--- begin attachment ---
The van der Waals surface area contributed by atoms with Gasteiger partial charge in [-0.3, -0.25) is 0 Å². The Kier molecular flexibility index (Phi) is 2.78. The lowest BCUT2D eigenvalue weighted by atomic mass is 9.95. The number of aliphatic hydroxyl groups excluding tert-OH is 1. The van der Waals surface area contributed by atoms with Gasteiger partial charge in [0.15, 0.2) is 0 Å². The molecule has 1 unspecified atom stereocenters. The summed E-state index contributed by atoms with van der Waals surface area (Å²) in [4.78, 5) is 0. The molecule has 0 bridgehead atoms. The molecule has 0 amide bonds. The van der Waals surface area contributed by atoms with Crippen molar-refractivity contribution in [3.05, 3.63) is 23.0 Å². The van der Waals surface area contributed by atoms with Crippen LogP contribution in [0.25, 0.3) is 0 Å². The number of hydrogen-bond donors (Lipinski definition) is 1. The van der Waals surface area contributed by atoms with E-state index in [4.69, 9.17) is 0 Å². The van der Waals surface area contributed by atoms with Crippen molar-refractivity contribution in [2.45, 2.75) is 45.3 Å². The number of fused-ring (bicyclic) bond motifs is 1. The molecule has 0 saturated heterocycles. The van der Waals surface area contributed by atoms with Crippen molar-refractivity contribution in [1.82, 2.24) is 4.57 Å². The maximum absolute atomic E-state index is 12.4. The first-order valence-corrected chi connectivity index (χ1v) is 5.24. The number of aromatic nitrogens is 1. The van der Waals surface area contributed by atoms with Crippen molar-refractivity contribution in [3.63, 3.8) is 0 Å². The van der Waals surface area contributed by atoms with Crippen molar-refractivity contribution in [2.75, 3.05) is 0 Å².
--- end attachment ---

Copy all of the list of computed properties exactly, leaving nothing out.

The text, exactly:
The van der Waals surface area contributed by atoms with Gasteiger partial charge in [-0.3, -0.25) is 0 Å². The Kier molecular flexibility index (Phi) is 2.78. The lowest BCUT2D eigenvalue weighted by atomic mass is 9.95. The number of aliphatic hydroxyl groups excluding tert-OH is 1. The van der Waals surface area contributed by atoms with Gasteiger partial charge in [0.15, 0.2) is 0 Å². The molecule has 1 unspecified atom stereocenters. The summed E-state index contributed by atoms with van der Waals surface area (Å²) in [4.78, 5) is 0. The molecule has 0 bridgehead atoms. The molecule has 0 amide bonds. The van der Waals surface area contributed by atoms with Crippen molar-refractivity contribution in [3.05, 3.63) is 23.0 Å². The van der Waals surface area contributed by atoms with Crippen LogP contribution in [0.25, 0.3) is 0 Å². The number of hydrogen-bond donors (Lipinski definition) is 1. The van der Waals surface area contributed by atoms with E-state index in [4.69, 9.17) is 0 Å². The van der Waals surface area contributed by atoms with Crippen molar-refractivity contribution in [2.45, 2.75) is 45.3 Å². The number of fused-ring (bicyclic) bond motifs is 1. The molecule has 0 saturated heterocycles. The van der Waals surface area contributed by atoms with Crippen molar-refractivity contribution in [1.82, 2.24) is 4.57 Å². The maximum absolute atomic E-state index is 12.4. The first-order valence-corrected chi connectivity index (χ1v) is 5.24. The number of aromatic nitrogens is 1. The van der Waals surface area contributed by atoms with Crippen molar-refractivity contribution in [3.63, 3.8) is 0 Å². The van der Waals surface area contributed by atoms with Crippen molar-refractivity contribution in [2.75, 3.05) is 0 Å².